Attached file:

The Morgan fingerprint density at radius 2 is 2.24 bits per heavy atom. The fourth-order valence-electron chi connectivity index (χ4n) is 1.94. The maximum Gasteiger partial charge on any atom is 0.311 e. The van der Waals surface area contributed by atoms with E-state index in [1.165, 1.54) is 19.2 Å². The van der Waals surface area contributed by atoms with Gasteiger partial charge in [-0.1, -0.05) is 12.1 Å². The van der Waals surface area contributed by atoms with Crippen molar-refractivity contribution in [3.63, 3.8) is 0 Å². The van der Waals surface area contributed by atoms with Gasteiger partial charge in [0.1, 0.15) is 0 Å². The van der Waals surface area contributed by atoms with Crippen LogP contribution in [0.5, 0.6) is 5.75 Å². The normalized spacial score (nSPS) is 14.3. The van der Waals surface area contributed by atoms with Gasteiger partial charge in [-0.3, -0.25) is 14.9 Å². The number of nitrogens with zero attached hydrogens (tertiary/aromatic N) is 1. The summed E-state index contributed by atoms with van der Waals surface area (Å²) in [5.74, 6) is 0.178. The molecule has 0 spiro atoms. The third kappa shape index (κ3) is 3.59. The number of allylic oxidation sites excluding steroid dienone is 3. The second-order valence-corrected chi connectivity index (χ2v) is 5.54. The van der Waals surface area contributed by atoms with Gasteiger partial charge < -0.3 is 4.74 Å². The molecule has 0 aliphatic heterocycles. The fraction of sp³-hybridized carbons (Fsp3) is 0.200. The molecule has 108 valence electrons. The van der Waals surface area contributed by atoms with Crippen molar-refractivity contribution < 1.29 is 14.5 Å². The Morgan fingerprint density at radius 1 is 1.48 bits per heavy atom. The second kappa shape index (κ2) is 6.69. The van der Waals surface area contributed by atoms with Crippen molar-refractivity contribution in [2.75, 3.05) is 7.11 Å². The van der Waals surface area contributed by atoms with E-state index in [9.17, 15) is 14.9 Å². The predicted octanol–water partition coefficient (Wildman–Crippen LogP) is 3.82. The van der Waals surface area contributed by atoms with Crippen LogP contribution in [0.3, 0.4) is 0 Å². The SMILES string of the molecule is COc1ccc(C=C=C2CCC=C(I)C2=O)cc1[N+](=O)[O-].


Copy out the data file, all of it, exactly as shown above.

The Morgan fingerprint density at radius 2 is 2.24 bits per heavy atom. The fourth-order valence-electron chi connectivity index (χ4n) is 1.94. The maximum Gasteiger partial charge on any atom is 0.311 e. The van der Waals surface area contributed by atoms with E-state index in [1.165, 1.54) is 19.2 Å². The van der Waals surface area contributed by atoms with Gasteiger partial charge in [-0.1, -0.05) is 12.1 Å². The van der Waals surface area contributed by atoms with Crippen molar-refractivity contribution in [3.63, 3.8) is 0 Å². The van der Waals surface area contributed by atoms with Gasteiger partial charge in [0.1, 0.15) is 0 Å². The van der Waals surface area contributed by atoms with Crippen LogP contribution in [0.5, 0.6) is 5.75 Å². The normalized spacial score (nSPS) is 14.3. The van der Waals surface area contributed by atoms with Gasteiger partial charge in [-0.3, -0.25) is 14.9 Å². The number of nitrogens with zero attached hydrogens (tertiary/aromatic N) is 1. The summed E-state index contributed by atoms with van der Waals surface area (Å²) in [5.74, 6) is 0.178. The molecule has 0 spiro atoms. The third kappa shape index (κ3) is 3.59. The number of allylic oxidation sites excluding steroid dienone is 3. The second-order valence-corrected chi connectivity index (χ2v) is 5.54. The van der Waals surface area contributed by atoms with Gasteiger partial charge < -0.3 is 4.74 Å². The molecule has 0 aliphatic heterocycles. The fraction of sp³-hybridized carbons (Fsp3) is 0.200. The molecule has 108 valence electrons. The van der Waals surface area contributed by atoms with Crippen molar-refractivity contribution < 1.29 is 14.5 Å². The Morgan fingerprint density at radius 1 is 1.48 bits per heavy atom. The second kappa shape index (κ2) is 6.69. The van der Waals surface area contributed by atoms with Crippen molar-refractivity contribution in [2.75, 3.05) is 7.11 Å². The van der Waals surface area contributed by atoms with E-state index in [9.17, 15) is 14.9 Å². The predicted octanol–water partition coefficient (Wildman–Crippen LogP) is 3.82. The van der Waals surface area contributed by atoms with Crippen LogP contribution in [0.3, 0.4) is 0 Å². The SMILES string of the molecule is COc1ccc(C=C=C2CCC=C(I)C2=O)cc1[N+](=O)[O-].